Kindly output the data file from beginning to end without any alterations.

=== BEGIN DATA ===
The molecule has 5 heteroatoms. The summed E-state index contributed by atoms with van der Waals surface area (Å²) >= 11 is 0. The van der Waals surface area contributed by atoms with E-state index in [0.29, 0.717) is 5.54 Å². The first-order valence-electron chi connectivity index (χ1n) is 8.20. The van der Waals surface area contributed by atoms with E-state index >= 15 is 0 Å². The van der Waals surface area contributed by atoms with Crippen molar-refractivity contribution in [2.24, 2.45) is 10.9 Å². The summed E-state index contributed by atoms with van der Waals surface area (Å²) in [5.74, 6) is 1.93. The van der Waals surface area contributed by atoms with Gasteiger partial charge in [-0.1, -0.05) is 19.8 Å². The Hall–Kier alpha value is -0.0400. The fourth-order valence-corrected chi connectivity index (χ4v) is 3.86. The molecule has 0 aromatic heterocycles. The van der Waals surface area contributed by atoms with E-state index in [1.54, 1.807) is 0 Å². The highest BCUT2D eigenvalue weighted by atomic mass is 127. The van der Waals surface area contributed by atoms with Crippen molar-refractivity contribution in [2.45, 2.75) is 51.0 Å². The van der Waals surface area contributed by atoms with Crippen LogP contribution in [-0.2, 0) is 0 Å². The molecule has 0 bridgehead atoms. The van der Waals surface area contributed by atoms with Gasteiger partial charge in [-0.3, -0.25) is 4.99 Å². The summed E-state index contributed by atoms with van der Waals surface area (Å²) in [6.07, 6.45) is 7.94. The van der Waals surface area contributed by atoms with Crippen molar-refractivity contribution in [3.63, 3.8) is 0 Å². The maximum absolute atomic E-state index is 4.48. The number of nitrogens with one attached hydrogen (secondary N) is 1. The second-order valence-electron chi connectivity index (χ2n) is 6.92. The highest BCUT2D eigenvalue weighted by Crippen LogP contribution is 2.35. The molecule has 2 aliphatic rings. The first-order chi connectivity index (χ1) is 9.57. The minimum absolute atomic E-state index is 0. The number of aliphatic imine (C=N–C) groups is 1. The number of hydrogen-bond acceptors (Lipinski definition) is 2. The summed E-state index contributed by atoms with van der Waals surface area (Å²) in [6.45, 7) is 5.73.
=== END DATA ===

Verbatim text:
The molecule has 5 heteroatoms. The summed E-state index contributed by atoms with van der Waals surface area (Å²) >= 11 is 0. The van der Waals surface area contributed by atoms with E-state index in [0.29, 0.717) is 5.54 Å². The first-order valence-electron chi connectivity index (χ1n) is 8.20. The van der Waals surface area contributed by atoms with E-state index >= 15 is 0 Å². The van der Waals surface area contributed by atoms with Crippen molar-refractivity contribution in [2.24, 2.45) is 10.9 Å². The summed E-state index contributed by atoms with van der Waals surface area (Å²) in [5.74, 6) is 1.93. The van der Waals surface area contributed by atoms with Gasteiger partial charge in [-0.1, -0.05) is 19.8 Å². The Hall–Kier alpha value is -0.0400. The fourth-order valence-corrected chi connectivity index (χ4v) is 3.86. The molecule has 0 aromatic heterocycles. The van der Waals surface area contributed by atoms with E-state index in [1.54, 1.807) is 0 Å². The highest BCUT2D eigenvalue weighted by atomic mass is 127. The van der Waals surface area contributed by atoms with Crippen molar-refractivity contribution in [2.45, 2.75) is 51.0 Å². The van der Waals surface area contributed by atoms with Crippen LogP contribution in [-0.2, 0) is 0 Å². The molecule has 0 bridgehead atoms. The van der Waals surface area contributed by atoms with Gasteiger partial charge in [-0.3, -0.25) is 4.99 Å². The summed E-state index contributed by atoms with van der Waals surface area (Å²) in [6.07, 6.45) is 7.94. The van der Waals surface area contributed by atoms with Crippen molar-refractivity contribution in [3.63, 3.8) is 0 Å². The maximum absolute atomic E-state index is 4.48. The number of nitrogens with one attached hydrogen (secondary N) is 1. The second-order valence-electron chi connectivity index (χ2n) is 6.92. The highest BCUT2D eigenvalue weighted by Crippen LogP contribution is 2.35. The molecule has 2 aliphatic rings. The first-order chi connectivity index (χ1) is 9.57. The minimum absolute atomic E-state index is 0. The number of aliphatic imine (C=N–C) groups is 1. The number of hydrogen-bond acceptors (Lipinski definition) is 2. The summed E-state index contributed by atoms with van der Waals surface area (Å²) in [6.45, 7) is 5.73.